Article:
Unscripted Twillingate: Digital Arts Festival | Digital Art and NFTs - Unscripted Twillingate: Digital Arts Festival

Digital Art and NFTs

The Emerging Business of Art
Post date:
31 October 2021

The Unscripted Festival asked Cory Babstock, one of Twillingate’s 2021 Digital Artist in Residence (DART) participants, to tell us more his foray into the emerging world of art and NFTs, or non fungible tokens, and the opportunities it is opening up to digital artists:

“Mention NFTs in most conversations and you get one of two reactions. First and most common is, what are NFTs? The second is a reluctance to even TALK about them.
So, here I am going to deal with the first reaction, and touch maybe a little on what the second reaction is about.”

What are NFTs? Well, they are Non-Fungible Tokens written on the block-chain. These tokens, which are unique, are bought and/or traded by collectors and speculators for a cryptocurrency, most commonly Ethereum.

Clears it right up doesn’t it?


Of course it doesn’t clear it up. Unless you live in the world of finance, collectibles or tech you likely are as lost now as you were before you read that, or even more so.

So, I’m not even going to bother trying to explain what the are from a technical standpoint. There’s a ton of very well written articles that approach it from that angle, as well as a wealth of videos etc. I want to talk about what they mean to me as an artist, and why I personally think they could be good for the arts community.

Old stories through a new lens. Images captured by Cory Babstock in Twillingate

Old stories through a new lens. A composite of images captured by Cory Babstock during his arts residency in Twillingate in 2021.

Join a Global Community

Firstly, they are a gateway into an amazingly deep and talented global community. I have never, in my artistic career, felt so welcome and protected as I have in my short time as part of the global NFT photography community. I have learned so much about the craft in a very short time from some of the best photographers in the world, from places like Sweden, India, Russia, Iceland and more. These are people who are 100% invested in the growth of photography as an art not only for themselves, but for all practitioners. It has been the single most rewarding and life changing outcome from my foray into this.

Reach out to Collectors and Investors

Secondly, it is a means to get your work to a network of global collectors and investors. I have had my work collected by fellow photographers who really admired the work, and also by collectors who’s collections are large and diverse. In both cases, these are markets and opportunities that would never have arisen if I hadn’t stepped into the platform.

Showcase Your Place

Thirdly, it affords an opportunity to showcase your work, and in my case, more importantly WHERE I work, to the world. There are photographic hotspots in the world, places people flock to, like Iceland, the far North, the Grand Canyon, cities like NYC and Dubai. Posting work from right here in Newfoundland that gets exposed to so many eyes will help create a buzz about our place and what we offer. My dream is to have photographers not just fly over Newfoundland and Labrador en route to somewhere else, but for this to be a destination for photographers as well.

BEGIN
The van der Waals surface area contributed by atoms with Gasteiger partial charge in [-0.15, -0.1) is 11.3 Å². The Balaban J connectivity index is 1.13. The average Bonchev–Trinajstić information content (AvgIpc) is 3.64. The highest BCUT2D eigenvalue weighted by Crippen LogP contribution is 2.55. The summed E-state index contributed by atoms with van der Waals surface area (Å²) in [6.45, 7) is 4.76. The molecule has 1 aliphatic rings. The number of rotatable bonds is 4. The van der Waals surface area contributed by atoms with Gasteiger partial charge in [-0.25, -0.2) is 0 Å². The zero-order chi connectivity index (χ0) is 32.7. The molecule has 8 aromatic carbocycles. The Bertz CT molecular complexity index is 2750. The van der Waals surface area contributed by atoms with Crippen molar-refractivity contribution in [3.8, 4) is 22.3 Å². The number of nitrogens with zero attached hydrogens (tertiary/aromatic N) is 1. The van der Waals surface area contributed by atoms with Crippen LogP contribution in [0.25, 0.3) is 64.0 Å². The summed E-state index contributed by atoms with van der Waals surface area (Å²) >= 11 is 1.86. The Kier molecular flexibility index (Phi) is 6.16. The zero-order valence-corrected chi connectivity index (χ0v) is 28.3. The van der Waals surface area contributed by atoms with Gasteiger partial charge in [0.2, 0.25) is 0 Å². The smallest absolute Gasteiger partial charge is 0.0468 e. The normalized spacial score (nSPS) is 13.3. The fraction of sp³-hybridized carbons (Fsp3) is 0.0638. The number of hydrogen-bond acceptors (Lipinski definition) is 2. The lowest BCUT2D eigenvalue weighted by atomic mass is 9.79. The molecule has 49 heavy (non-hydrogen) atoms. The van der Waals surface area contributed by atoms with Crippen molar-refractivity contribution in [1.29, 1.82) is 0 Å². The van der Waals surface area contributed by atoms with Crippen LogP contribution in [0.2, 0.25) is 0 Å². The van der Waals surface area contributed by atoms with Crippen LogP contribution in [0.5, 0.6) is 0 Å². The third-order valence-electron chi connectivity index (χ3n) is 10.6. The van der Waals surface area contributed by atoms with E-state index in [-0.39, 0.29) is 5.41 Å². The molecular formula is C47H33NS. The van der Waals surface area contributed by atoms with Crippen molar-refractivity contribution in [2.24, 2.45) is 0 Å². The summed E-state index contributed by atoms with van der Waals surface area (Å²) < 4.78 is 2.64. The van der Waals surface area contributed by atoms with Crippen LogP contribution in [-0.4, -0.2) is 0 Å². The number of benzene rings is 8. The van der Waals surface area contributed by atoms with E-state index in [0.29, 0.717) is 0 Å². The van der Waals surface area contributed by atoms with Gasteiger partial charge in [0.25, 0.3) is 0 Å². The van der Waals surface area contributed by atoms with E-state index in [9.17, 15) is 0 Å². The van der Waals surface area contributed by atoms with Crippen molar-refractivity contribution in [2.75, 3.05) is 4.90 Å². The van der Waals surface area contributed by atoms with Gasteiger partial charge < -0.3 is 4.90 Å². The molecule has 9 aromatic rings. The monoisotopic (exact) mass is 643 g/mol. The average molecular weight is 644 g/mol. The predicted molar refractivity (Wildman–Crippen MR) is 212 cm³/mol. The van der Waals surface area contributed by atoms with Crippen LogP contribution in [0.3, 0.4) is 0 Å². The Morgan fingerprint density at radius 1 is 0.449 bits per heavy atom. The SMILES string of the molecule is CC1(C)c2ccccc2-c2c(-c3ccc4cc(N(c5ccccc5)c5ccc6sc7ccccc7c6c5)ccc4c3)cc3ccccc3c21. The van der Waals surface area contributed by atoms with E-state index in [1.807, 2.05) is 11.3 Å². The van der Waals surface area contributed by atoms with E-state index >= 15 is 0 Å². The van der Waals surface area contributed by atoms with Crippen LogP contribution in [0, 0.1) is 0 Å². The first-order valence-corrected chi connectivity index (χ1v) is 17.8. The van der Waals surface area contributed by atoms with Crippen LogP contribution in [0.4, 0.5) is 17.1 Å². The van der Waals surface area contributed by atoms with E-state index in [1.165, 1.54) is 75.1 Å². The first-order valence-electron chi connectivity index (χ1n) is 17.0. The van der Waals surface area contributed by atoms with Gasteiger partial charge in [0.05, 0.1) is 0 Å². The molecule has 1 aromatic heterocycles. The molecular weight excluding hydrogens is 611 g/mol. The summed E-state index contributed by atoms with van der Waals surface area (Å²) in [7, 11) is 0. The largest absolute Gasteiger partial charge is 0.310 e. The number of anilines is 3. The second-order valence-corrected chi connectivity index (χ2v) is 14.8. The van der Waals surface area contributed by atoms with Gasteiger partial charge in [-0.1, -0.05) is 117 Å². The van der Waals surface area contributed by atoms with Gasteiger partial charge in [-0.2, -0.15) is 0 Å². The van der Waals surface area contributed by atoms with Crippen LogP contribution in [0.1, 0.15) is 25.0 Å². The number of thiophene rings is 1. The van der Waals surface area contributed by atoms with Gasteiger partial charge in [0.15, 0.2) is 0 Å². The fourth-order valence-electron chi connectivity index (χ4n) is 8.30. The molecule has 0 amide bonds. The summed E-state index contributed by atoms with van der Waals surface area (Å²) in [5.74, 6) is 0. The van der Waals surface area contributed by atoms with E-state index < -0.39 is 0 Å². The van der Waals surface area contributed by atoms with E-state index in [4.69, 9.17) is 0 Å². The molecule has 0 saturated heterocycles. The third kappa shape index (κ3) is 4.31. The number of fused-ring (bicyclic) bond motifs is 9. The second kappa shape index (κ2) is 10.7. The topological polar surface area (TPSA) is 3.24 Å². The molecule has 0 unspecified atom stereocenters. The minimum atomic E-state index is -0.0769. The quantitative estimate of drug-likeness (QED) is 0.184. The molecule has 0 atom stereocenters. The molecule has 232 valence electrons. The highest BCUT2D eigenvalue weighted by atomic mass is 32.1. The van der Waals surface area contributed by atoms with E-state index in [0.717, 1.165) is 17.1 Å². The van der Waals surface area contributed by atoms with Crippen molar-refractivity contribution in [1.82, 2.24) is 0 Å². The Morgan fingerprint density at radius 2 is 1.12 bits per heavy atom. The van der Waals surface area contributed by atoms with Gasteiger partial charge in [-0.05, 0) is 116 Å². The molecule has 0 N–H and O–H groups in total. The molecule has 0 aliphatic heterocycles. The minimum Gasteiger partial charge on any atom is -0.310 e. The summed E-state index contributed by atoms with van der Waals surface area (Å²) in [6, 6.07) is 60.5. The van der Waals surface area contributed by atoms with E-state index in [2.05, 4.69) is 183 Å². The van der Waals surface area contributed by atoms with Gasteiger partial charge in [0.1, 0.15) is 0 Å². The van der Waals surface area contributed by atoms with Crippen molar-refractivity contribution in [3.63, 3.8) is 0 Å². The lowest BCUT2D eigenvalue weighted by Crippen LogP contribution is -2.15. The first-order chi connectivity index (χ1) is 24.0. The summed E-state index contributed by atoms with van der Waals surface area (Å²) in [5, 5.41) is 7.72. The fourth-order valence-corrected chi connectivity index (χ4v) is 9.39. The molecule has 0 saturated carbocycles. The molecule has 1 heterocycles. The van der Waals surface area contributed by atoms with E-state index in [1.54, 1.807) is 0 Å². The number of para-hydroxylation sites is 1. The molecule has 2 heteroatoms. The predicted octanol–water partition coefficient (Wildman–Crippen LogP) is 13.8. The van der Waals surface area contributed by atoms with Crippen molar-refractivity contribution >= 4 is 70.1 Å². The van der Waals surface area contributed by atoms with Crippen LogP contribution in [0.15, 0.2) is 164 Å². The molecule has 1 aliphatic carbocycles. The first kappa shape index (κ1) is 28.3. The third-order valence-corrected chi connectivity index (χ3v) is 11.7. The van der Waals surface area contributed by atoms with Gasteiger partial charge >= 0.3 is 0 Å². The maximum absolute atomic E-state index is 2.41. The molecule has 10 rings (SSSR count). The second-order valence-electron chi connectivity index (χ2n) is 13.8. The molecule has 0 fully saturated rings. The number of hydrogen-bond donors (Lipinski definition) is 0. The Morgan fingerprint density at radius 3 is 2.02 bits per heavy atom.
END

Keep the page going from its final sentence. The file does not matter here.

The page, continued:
NFTs and the Environment

There may be hesitance in entering this space, of that there is no doubt:  it’s new, there’s a lot of BIG money being thrown around and as a result, there are a number of participants in the space as well, just looking to turn a quick profit. This is true of ANY space.

There is also the question of how large a carbon footprint the NFT market produces. It does require a ton of energy to process and maintain the blockchain. That being said, companies are making efforts to move to more energy-efficient methods and we as artists can always take steps to offset our footprint. I try to give a percentage of my sales to environmental causes and look forward to greener ways of doing business.

A close-up view of a digital image by Cory Babstock that was sold through an NFT. It is composed of photographs he took during his arts residency in Twillingate in 2021.

A close-up view of a digital image sold through an NFT by Cory Babstock.

Control of Copyright

At the core of it for me as an artist, its been simply life changing. I haven’t made a huge amount of sales, but I’ve made enough to know it can be profitable. But beyond that, the items I laid out above makes it 100% worthwhile.

There is also the fact that I retain copyright of my work. The collector is simply buying a verifiably unique digital work. I can still print and profit from those works. The original collector can resell the NFT, but because of the nature of the digital fingerprint, I am aware of the sale AND I also make royalties from that sale. I have control of my work, something that wasn’t always the case and I love that.

NFT’s are ever going to be for everyone, and there will always be people who will be sceptical. I understand that completely. However, this is an emerging platform and like any new economy, there will be growing pains. I am very happy to be an early adopter and I am here for the long haul.

I suggest following the hashtags #nftcommunity and #nftphotography on Twitter. I am always happy to chat about this and any other related topic! 


Cory Babstock is a fine arts photographer and digital storyteller that has been capturing forgotten relics from Newfoundland’s past and giving them new life through his lens and screen. Follow Cory Babstock on Twitter at https://twitter.com/Cory_Babstock.